06/07/2023 - Summer trotting part I (a super Soar session)

Bit of a late start for me, but I've been incredibly busy with work. On top of that it just didn't feel right to go fishing in June with fish kills happening all over the country due to the abnormal temperatures and plummeting oxygen levels. 

Locally, thousands of fish died trapped between the locks on the canalised section of the River Soar in Leicester just a couple of days after the opening of the season. In fact one of the clubs I belong to put out a plea to members to wait until temperatures had dropped before going fishing, so as not to add to the stress that the fish were obviously under. Sign of things to come? We shall see, but it was certainly a testing time for the Environment Agency and the Canal & River Trust, with staff out deploying aeration being stretched to the limit. 

Anyway, once things had cooled down it was time to dust off the float rod and do a bit of what I like best - getting down the river with minimal gear and trotting for whatever comes along. Had been down at Rothley for the day, so on the way back up to Nottingham I took the opportunity to pop in and see Scott at Soar Tackle in Kegworth for a pint of maggots before heading to the river. Got togged up in my chesties and had my first look at the section, which was alive with topping fish as far as I could see. The club had cleared out the usual armchair pegs nearest the car park, but as I carried on upstream I soon found myself out of reach of the strimmer and when I crossed over to the island I had to push through chest high vegetation to reach my swim.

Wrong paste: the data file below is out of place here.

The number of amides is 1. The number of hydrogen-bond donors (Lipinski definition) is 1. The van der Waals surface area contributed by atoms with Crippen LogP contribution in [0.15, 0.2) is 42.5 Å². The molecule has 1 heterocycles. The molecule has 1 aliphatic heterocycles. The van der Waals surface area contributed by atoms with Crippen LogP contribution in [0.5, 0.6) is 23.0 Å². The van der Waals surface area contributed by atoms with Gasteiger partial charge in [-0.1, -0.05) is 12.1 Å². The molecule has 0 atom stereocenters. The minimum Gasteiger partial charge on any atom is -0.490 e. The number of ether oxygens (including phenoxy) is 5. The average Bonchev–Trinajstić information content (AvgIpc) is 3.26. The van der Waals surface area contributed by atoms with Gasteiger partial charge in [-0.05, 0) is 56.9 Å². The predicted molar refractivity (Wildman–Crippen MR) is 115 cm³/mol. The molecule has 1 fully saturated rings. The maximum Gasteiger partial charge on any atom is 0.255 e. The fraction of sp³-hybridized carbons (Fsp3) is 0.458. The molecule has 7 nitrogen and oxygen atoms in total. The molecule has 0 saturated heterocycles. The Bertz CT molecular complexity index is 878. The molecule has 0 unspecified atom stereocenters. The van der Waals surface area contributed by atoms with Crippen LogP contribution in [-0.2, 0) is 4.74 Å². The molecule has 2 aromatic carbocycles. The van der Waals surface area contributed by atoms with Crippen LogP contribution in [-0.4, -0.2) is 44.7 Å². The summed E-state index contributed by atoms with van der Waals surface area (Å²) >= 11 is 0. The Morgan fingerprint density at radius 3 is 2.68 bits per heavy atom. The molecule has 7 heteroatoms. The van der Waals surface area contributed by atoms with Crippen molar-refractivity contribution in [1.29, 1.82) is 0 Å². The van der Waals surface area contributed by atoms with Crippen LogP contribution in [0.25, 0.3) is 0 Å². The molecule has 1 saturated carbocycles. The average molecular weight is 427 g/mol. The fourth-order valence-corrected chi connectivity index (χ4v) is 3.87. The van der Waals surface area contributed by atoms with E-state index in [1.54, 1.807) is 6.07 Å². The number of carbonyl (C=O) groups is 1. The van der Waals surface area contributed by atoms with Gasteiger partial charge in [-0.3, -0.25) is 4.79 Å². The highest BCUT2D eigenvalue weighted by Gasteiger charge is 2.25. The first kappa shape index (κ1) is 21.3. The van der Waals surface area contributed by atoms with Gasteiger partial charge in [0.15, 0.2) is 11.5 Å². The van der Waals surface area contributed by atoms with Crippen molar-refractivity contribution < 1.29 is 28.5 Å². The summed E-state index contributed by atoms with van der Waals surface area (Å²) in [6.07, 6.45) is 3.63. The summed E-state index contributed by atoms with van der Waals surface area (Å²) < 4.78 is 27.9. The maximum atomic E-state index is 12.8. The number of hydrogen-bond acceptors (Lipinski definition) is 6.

I was therefore surprised when I emerged onto the bank and found another angler already there. Luckily he wasn't in "my" spot and was chucking a maggot feeder to the far bank, but had struggled all day with snags and tangles and just had a few, small fish to his name. I had got a sweat on walking up and wanted to get into the relative cool of the water, so politely wound up the conversation and carried on a short distance upstream past a recently downed willow that would provide an obvious feature for the predators later in the year. Filled up the bait apron and dropped into the river, wading out until I could reach the faster flow coming down from the weir. My theory that the fish would be stacked up in the oxygenated water was correct as first trot down the float disappeared, resuting in a chunky dace. 

After that it was literally a bite a cast for three hours. Got to the stage that I just had to swing the rig out and just run it down a few feet off the rod tip, no line actually leaving the reel. Could have easily fished the swim with a whip. Dace were the predominant species, like peas in a pod, along with bleak, chub, roach, perch and a few welcome gonks.

Dabbled the float along the edge of the lilies at one stage to see if I could tempt a ruffe or a silver bream, but couldn't get past the dace. Had also been keeping my eye on my neighbour who had been dilligently bombing the far bank but hadn't seen him catch anything, which he confirmed when he appeared behind me to tell me he was off - just in time to see me add yet another dace to the tally. 

Packed up myself not long after and headed back to the car, fish still topping along the length of the river. Final numbers were 85 dace, 25 bleak,14 chub, 8 perch, 5 roach and 3 gudgeon - not bad for quick session and hopefully bodes well for the rest of the season.


  1. I think I know who'll be in your swim when you next visit ;o)

  2. Richard Wade loved his Soar gudgeon

  3. How did you remember all that?? Well done, great session.